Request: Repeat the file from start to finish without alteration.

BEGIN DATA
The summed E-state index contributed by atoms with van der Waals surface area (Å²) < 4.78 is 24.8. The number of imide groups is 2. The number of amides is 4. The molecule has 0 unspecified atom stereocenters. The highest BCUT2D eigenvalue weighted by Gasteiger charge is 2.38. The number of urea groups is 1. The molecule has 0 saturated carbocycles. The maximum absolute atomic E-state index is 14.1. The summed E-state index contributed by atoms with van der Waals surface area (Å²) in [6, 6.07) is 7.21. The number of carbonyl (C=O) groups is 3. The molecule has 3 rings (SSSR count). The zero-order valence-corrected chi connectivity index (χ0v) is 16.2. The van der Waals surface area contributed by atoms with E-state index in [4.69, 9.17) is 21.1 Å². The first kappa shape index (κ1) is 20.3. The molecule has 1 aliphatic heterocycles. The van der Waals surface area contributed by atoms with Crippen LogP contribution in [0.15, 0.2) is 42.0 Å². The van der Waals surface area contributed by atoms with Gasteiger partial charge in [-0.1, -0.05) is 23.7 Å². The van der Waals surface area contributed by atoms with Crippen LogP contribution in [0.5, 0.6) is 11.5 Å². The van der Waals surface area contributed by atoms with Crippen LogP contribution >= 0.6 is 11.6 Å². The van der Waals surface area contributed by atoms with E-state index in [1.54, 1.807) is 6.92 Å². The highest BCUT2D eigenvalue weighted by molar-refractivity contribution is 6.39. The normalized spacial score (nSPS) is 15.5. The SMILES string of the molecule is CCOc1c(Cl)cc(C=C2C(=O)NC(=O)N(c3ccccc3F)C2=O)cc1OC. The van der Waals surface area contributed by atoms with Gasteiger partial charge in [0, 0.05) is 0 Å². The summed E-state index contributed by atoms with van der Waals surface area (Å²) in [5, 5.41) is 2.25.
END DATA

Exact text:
The summed E-state index contributed by atoms with van der Waals surface area (Å²) < 4.78 is 24.8. The number of imide groups is 2. The number of amides is 4. The molecule has 0 unspecified atom stereocenters. The highest BCUT2D eigenvalue weighted by Gasteiger charge is 2.38. The number of urea groups is 1. The molecule has 0 saturated carbocycles. The maximum absolute atomic E-state index is 14.1. The summed E-state index contributed by atoms with van der Waals surface area (Å²) in [6, 6.07) is 7.21. The number of carbonyl (C=O) groups is 3. The molecule has 3 rings (SSSR count). The zero-order valence-corrected chi connectivity index (χ0v) is 16.2. The van der Waals surface area contributed by atoms with E-state index in [4.69, 9.17) is 21.1 Å². The first kappa shape index (κ1) is 20.3. The molecule has 1 aliphatic heterocycles. The van der Waals surface area contributed by atoms with Crippen LogP contribution in [0.15, 0.2) is 42.0 Å². The van der Waals surface area contributed by atoms with Gasteiger partial charge in [-0.1, -0.05) is 23.7 Å². The van der Waals surface area contributed by atoms with Crippen LogP contribution in [0.5, 0.6) is 11.5 Å². The van der Waals surface area contributed by atoms with Crippen LogP contribution >= 0.6 is 11.6 Å². The van der Waals surface area contributed by atoms with E-state index in [1.54, 1.807) is 6.92 Å². The highest BCUT2D eigenvalue weighted by molar-refractivity contribution is 6.39. The normalized spacial score (nSPS) is 15.5. The SMILES string of the molecule is CCOc1c(Cl)cc(C=C2C(=O)NC(=O)N(c3ccccc3F)C2=O)cc1OC. The van der Waals surface area contributed by atoms with Gasteiger partial charge in [0, 0.05) is 0 Å². The summed E-state index contributed by atoms with van der Waals surface area (Å²) in [5, 5.41) is 2.25.